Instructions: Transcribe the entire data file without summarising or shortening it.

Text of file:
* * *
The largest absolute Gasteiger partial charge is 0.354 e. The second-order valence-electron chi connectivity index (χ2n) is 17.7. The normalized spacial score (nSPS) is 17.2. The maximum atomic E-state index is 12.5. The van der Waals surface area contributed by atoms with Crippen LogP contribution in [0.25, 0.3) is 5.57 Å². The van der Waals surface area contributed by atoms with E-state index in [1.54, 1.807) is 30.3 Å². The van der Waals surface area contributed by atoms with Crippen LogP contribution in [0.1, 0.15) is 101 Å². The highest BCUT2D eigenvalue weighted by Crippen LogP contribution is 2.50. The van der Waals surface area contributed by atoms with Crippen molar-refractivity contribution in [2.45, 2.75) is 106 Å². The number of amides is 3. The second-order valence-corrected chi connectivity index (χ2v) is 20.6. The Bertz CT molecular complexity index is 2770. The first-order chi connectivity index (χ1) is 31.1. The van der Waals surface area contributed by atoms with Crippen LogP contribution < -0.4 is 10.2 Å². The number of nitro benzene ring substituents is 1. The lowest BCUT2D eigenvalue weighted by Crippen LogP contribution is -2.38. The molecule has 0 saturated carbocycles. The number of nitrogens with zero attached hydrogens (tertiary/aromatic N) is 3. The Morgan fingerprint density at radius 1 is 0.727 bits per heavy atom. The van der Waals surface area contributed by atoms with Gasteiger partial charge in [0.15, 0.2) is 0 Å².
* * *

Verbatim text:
The largest absolute Gasteiger partial charge is 0.354 e. The second-order valence-electron chi connectivity index (χ2n) is 17.7. The normalized spacial score (nSPS) is 17.2. The maximum atomic E-state index is 12.5. The van der Waals surface area contributed by atoms with Crippen LogP contribution in [0.25, 0.3) is 5.57 Å². The van der Waals surface area contributed by atoms with E-state index in [1.54, 1.807) is 30.3 Å². The van der Waals surface area contributed by atoms with Crippen LogP contribution in [0.1, 0.15) is 101 Å². The highest BCUT2D eigenvalue weighted by Crippen LogP contribution is 2.50. The van der Waals surface area contributed by atoms with Crippen molar-refractivity contribution in [2.45, 2.75) is 106 Å². The number of amides is 3. The second-order valence-corrected chi connectivity index (χ2v) is 20.6. The Bertz CT molecular complexity index is 2770. The first-order chi connectivity index (χ1) is 31.1. The van der Waals surface area contributed by atoms with Crippen LogP contribution < -0.4 is 10.2 Å². The number of nitro benzene ring substituents is 1. The lowest BCUT2D eigenvalue weighted by Crippen LogP contribution is -2.38. The molecule has 0 saturated carbocycles. The number of nitrogens with zero attached hydrogens (tertiary/aromatic N) is 3. The Morgan fingerprint density at radius 1 is 0.727 bits per heavy atom. The van der Waals surface area contributed by atoms with Gasteiger partial charge in [0.15, 0.2) is 0 Å².